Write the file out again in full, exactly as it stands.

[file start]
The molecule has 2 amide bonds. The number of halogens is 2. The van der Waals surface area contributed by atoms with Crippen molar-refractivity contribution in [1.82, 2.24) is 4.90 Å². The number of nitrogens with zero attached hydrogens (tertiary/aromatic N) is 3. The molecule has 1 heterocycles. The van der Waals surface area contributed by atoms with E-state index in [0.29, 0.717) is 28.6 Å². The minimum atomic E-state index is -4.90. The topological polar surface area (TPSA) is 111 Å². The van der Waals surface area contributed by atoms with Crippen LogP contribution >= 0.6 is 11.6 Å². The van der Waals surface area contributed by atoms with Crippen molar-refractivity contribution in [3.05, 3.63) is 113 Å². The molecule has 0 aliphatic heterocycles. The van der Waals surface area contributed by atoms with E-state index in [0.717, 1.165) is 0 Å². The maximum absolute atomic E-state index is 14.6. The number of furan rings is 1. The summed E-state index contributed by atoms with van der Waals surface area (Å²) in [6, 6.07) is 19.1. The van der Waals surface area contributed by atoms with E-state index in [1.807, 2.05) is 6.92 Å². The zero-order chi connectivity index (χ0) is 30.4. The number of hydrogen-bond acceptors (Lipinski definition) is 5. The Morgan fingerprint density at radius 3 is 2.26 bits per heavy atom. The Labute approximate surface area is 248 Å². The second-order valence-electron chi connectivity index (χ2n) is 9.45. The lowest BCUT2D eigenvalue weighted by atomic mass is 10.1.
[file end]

The molecule has 2 amide bonds. The number of halogens is 2. The van der Waals surface area contributed by atoms with Crippen molar-refractivity contribution in [1.82, 2.24) is 4.90 Å². The number of nitrogens with zero attached hydrogens (tertiary/aromatic N) is 3. The molecule has 1 heterocycles. The van der Waals surface area contributed by atoms with E-state index in [0.29, 0.717) is 28.6 Å². The minimum atomic E-state index is -4.90. The topological polar surface area (TPSA) is 111 Å². The van der Waals surface area contributed by atoms with Crippen LogP contribution >= 0.6 is 11.6 Å². The van der Waals surface area contributed by atoms with Crippen molar-refractivity contribution in [3.05, 3.63) is 113 Å². The molecule has 0 aliphatic heterocycles. The van der Waals surface area contributed by atoms with E-state index in [0.717, 1.165) is 0 Å². The maximum absolute atomic E-state index is 14.6. The number of furan rings is 1. The summed E-state index contributed by atoms with van der Waals surface area (Å²) in [6, 6.07) is 19.1. The van der Waals surface area contributed by atoms with E-state index in [1.807, 2.05) is 6.92 Å². The zero-order chi connectivity index (χ0) is 30.4. The number of hydrogen-bond acceptors (Lipinski definition) is 5. The Morgan fingerprint density at radius 3 is 2.26 bits per heavy atom. The Labute approximate surface area is 248 Å². The second-order valence-electron chi connectivity index (χ2n) is 9.45. The lowest BCUT2D eigenvalue weighted by atomic mass is 10.1.